You and Your Students!
Vicki Cobb, Education World Science Editor
Discover the pupil reflex.
Setting the Scene (Background)
Have you ever noticed that it can take a few minutes for your eyes to adjust to a dark movie theater when you walk into one on a bright, sunny day? Have you ever noticed how yours eyes "hurt" if you turn on a light when you wake up in the middle of the night? In both of those cases, your eyes' pupils must adjust to the amount of light that enters them.
When you are in the dark your pupils are large -- letting in as much light as possible. In bright light, your pupils are small, cutting down on the amount of light that enters the eyes. The opening and closing of the pupil is a reflex, it requires no thought -- a concept that might intrigue your students.
Have students work in pairs for the first activity (Act I) below. The second activity (Act II) is a whole-class activity.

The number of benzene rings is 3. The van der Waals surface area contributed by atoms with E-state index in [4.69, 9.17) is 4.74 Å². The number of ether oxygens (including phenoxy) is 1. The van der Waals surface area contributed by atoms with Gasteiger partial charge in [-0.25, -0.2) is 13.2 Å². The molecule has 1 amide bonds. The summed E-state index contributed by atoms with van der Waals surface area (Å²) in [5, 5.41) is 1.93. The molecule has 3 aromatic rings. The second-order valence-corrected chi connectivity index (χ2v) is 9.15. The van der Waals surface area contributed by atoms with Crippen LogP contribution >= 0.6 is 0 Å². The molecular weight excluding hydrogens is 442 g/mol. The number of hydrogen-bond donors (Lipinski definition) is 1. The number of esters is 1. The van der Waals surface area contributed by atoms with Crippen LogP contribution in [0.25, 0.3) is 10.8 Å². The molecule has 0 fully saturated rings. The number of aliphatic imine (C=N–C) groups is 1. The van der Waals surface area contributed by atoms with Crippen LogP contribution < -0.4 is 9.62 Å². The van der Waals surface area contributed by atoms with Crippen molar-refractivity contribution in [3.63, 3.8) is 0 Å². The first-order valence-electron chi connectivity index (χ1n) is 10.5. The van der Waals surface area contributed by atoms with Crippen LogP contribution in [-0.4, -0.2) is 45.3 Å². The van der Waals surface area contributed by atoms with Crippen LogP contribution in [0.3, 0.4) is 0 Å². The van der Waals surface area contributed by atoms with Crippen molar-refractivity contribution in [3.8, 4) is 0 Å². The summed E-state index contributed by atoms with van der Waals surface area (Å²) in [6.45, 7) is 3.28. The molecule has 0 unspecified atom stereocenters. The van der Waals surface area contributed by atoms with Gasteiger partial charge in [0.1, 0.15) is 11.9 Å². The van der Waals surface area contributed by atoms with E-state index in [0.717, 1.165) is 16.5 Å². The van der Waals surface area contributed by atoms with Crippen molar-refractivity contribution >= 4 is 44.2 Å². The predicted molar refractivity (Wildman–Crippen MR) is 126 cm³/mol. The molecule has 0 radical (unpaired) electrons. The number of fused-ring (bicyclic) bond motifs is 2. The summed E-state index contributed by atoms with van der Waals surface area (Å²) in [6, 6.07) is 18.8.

With students working in pairs, provide one partner with a flashlight. Turn out the lights in the room and wait a few minutes to so students' eyes can adjust to the dimness. Have student pairs look into each other's eyes to see how large the pupils are. Have one student shine the flashlight into the eye of the other student and observe what happens to the pupil. (It suddenly gets smaller.) Give all students an opportunity to witness this.
Turn out the classroom lights. Turn on a TV or a computer monitor. Have your students watch the screen for at least three minutes. Then, turn on the lights again. Ask your students what happens to the screen. (It suddenly appears dim.) Why?
Behind the Scenes
A reflex is an instant response that happens without thinking. The pupil reflex was discovered in 1751. It was the first reflex of the human body to be discovered. The pupil's changing size is the result of the opening or closing of the iris (the colored part of the eye) as it controls the amount of light that enters the eye.
In the second activity, the pupils open wide in the dimly lit classroom. Most of the light entering the eye comes from the screen. When the light is turned on, the pupil gets smaller to cut down on the light entering the eye. As a result, less light reaches the pupils from the screen; the screen appears to be dimmer.
Article By Vicki Cobb
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